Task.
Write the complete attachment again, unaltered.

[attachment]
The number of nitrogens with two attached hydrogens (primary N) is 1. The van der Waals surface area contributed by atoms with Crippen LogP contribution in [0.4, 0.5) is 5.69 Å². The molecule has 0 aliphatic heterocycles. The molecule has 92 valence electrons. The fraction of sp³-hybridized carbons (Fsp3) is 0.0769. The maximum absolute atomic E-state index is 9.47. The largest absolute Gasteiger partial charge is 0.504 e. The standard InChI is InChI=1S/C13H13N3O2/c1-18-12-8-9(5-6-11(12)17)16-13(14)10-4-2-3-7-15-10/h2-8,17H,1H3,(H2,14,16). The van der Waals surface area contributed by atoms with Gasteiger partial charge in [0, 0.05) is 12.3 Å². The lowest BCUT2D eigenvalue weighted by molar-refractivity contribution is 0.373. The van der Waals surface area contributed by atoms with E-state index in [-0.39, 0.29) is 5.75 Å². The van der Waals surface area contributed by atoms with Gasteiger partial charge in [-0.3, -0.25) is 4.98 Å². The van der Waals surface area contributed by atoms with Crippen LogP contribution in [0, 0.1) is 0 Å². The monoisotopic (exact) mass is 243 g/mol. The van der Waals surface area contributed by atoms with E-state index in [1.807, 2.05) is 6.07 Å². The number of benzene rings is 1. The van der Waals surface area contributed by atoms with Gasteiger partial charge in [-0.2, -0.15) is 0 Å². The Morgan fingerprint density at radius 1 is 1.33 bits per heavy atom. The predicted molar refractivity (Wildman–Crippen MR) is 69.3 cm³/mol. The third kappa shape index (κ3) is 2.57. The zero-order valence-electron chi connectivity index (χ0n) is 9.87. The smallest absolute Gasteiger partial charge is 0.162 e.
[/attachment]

The number of nitrogens with two attached hydrogens (primary N) is 1. The van der Waals surface area contributed by atoms with Crippen LogP contribution in [0.4, 0.5) is 5.69 Å². The molecule has 0 aliphatic heterocycles. The molecule has 92 valence electrons. The fraction of sp³-hybridized carbons (Fsp3) is 0.0769. The maximum absolute atomic E-state index is 9.47. The largest absolute Gasteiger partial charge is 0.504 e. The standard InChI is InChI=1S/C13H13N3O2/c1-18-12-8-9(5-6-11(12)17)16-13(14)10-4-2-3-7-15-10/h2-8,17H,1H3,(H2,14,16). The van der Waals surface area contributed by atoms with Gasteiger partial charge in [0, 0.05) is 12.3 Å². The lowest BCUT2D eigenvalue weighted by molar-refractivity contribution is 0.373. The van der Waals surface area contributed by atoms with E-state index in [-0.39, 0.29) is 5.75 Å². The van der Waals surface area contributed by atoms with Gasteiger partial charge in [-0.3, -0.25) is 4.98 Å². The van der Waals surface area contributed by atoms with Crippen LogP contribution in [0, 0.1) is 0 Å². The monoisotopic (exact) mass is 243 g/mol. The van der Waals surface area contributed by atoms with E-state index in [1.807, 2.05) is 6.07 Å². The number of benzene rings is 1. The van der Waals surface area contributed by atoms with Gasteiger partial charge in [-0.2, -0.15) is 0 Å². The Morgan fingerprint density at radius 1 is 1.33 bits per heavy atom. The predicted molar refractivity (Wildman–Crippen MR) is 69.3 cm³/mol. The third kappa shape index (κ3) is 2.57. The zero-order valence-electron chi connectivity index (χ0n) is 9.87. The smallest absolute Gasteiger partial charge is 0.162 e.